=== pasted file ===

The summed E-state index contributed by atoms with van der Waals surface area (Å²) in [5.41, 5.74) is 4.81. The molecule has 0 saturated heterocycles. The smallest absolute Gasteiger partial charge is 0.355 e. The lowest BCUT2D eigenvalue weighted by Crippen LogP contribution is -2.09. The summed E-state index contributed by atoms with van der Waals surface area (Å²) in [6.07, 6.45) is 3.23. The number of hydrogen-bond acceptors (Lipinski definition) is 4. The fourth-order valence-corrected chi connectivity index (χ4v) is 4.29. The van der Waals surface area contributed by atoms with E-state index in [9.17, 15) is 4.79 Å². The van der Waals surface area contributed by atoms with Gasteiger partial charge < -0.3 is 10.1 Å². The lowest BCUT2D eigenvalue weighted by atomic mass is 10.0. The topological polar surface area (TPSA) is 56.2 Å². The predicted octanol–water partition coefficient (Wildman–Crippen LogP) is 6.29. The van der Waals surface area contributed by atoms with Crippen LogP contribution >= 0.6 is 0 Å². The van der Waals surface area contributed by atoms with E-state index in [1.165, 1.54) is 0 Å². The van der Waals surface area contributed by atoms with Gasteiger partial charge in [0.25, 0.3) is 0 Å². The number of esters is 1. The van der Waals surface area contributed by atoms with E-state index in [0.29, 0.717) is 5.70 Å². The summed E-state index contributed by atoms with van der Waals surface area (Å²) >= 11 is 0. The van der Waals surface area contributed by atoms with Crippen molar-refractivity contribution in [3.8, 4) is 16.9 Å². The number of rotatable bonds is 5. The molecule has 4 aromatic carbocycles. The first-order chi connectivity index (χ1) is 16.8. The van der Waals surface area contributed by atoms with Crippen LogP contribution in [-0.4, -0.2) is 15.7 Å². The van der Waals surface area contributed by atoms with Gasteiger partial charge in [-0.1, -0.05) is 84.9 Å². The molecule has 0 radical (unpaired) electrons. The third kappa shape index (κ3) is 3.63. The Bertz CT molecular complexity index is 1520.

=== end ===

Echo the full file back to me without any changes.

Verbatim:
The summed E-state index contributed by atoms with van der Waals surface area (Å²) in [5.41, 5.74) is 4.81. The molecule has 0 saturated heterocycles. The smallest absolute Gasteiger partial charge is 0.355 e. The lowest BCUT2D eigenvalue weighted by Crippen LogP contribution is -2.09. The summed E-state index contributed by atoms with van der Waals surface area (Å²) in [6.07, 6.45) is 3.23. The number of hydrogen-bond acceptors (Lipinski definition) is 4. The fourth-order valence-corrected chi connectivity index (χ4v) is 4.29. The van der Waals surface area contributed by atoms with E-state index in [9.17, 15) is 4.79 Å². The van der Waals surface area contributed by atoms with Gasteiger partial charge < -0.3 is 10.1 Å². The lowest BCUT2D eigenvalue weighted by atomic mass is 10.0. The topological polar surface area (TPSA) is 56.2 Å². The predicted octanol–water partition coefficient (Wildman–Crippen LogP) is 6.29. The van der Waals surface area contributed by atoms with Crippen LogP contribution >= 0.6 is 0 Å². The van der Waals surface area contributed by atoms with E-state index in [1.165, 1.54) is 0 Å². The van der Waals surface area contributed by atoms with Gasteiger partial charge in [0.25, 0.3) is 0 Å². The number of esters is 1. The van der Waals surface area contributed by atoms with E-state index in [0.29, 0.717) is 5.70 Å². The summed E-state index contributed by atoms with van der Waals surface area (Å²) >= 11 is 0. The van der Waals surface area contributed by atoms with Crippen molar-refractivity contribution in [3.8, 4) is 16.9 Å². The number of rotatable bonds is 5. The molecule has 4 aromatic carbocycles. The first-order chi connectivity index (χ1) is 16.8. The van der Waals surface area contributed by atoms with Crippen LogP contribution in [-0.4, -0.2) is 15.7 Å². The van der Waals surface area contributed by atoms with Gasteiger partial charge in [-0.1, -0.05) is 84.9 Å². The molecule has 0 radical (unpaired) electrons. The third kappa shape index (κ3) is 3.63. The Bertz CT molecular complexity index is 1520.